The Republic

The Republic

Book - 1986
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Throughout the history of Western Civilization many powerful works, penned by some of the greatest minds in philosophy, have influenced the development and evolution of political theory, but none has had the profound impact of Plato's Republic. Written by one of the founding fathers of Western philosophy, the Republic, like most of Plato's dialogues, sets the stage for debates that have occupied the minds of thoughtful persons for more than two millennia.

Why does government exist? What is its nature and purpose? Who should govern, and how is this decision to be made? Why should we obey the law? Answers to these and other questions are developed by Plato amid the give and take of a dialogue between his protagonist, Socrates, and a circle of concerned intellectuals. Metaphysical, epistemological, and ethical considerations combine to create an ideal state next to which all existing regimes can be compared.
Publisher: Buffalo, N.Y. : Prometheus Books, 1986.
ISBN: 9780879753450
0879753455
Branch Call Number: 321.07 Pla
Characteristics: 397 pages ; 22 cm.
Additional Contributors: Jowett, Benjamin 1817-1893.

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e
eighthafpierce
Aug 14, 2017

Plato and Socrates have been captured in debating about humankind and how we should live. This book if nothing else should stir questions in ones mind. The thoughts and teachings are only as good as you apply it.

t
TEENREVIEWBOARD
Aug 25, 2016

The Republic is a series of debates that were recorded by Plato. Those debates are debates that include Socrates and Plato debating about Utopia (the perfect city), Socrates and a group of people discussing what is true justice, beauty, knowledge... It might not be a story or an adventure, but the knowledge and wisdom that this book holds is fantastic, it is a keystone and a treasure that has kept us moving forward and making us think in a different way. Reading the debates and discussions that two of the wisest had is something that doesn't happen often.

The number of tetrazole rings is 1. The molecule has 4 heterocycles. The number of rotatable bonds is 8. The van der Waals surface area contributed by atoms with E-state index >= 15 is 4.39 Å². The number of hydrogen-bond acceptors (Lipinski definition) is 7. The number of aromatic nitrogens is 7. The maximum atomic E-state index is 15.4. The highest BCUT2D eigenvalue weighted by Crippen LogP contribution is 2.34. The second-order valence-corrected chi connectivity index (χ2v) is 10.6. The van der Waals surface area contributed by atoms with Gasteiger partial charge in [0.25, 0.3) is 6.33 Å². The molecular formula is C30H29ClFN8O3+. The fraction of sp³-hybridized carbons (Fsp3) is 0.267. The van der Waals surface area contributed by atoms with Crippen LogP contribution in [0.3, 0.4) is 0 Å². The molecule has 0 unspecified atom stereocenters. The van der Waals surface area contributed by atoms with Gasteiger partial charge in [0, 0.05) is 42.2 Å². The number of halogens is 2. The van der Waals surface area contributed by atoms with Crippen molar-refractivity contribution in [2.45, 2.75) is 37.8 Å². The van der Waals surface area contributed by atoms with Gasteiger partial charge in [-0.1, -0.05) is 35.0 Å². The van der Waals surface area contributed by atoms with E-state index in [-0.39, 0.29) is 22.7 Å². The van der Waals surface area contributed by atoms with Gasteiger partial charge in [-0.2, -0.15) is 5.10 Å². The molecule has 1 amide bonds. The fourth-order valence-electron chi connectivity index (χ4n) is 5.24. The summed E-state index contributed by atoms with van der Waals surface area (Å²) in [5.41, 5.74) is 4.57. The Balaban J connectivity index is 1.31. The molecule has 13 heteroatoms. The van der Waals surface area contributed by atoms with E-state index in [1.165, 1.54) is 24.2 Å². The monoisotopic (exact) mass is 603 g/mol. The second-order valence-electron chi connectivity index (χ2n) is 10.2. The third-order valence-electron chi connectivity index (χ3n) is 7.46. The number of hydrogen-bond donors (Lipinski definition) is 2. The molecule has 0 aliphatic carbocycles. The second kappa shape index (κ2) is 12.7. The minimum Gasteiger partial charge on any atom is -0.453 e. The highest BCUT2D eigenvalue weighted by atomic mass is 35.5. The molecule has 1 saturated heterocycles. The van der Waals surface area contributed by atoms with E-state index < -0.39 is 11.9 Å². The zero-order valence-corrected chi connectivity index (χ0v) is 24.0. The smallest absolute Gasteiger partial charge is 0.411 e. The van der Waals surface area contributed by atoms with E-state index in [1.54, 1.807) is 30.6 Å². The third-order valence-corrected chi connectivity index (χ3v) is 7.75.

- @L of the Teen Review Board at the Hamilton Public Library

r
rswcove
Aug 01, 2015

Read Marcus Aurelius.
Read Epictetus.
Read Epicurus.
Read Seneca.
If you absolutely must, then fine read Aristotle.
Don't bother with Plato.
better to drink Hemlock than read the intellectually dishonest trite sophistry.

Multcolib_Research May 23, 2013

"The 20th century philosopher A.N. Whitehead famously said that "the safest general characterization of the European philosophical tradition is that it consists of a series of footnotes to Plato," and among Plato's works, the Republic stands out as the most all–encompassing: Plato addresses just about every area of philosophy. It's all here: justice, poetry and art, education, religion, the soul, pleasure, desire, love, sex, marriage, death, mathematics, truth, knowledge, appearance vs. reality, political and social systems, and more." Annotation by Professor Paul Hovda. (ca. 380 B.C.)

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_mjw
Jul 09, 2011

This book is a prescription for tyranny.

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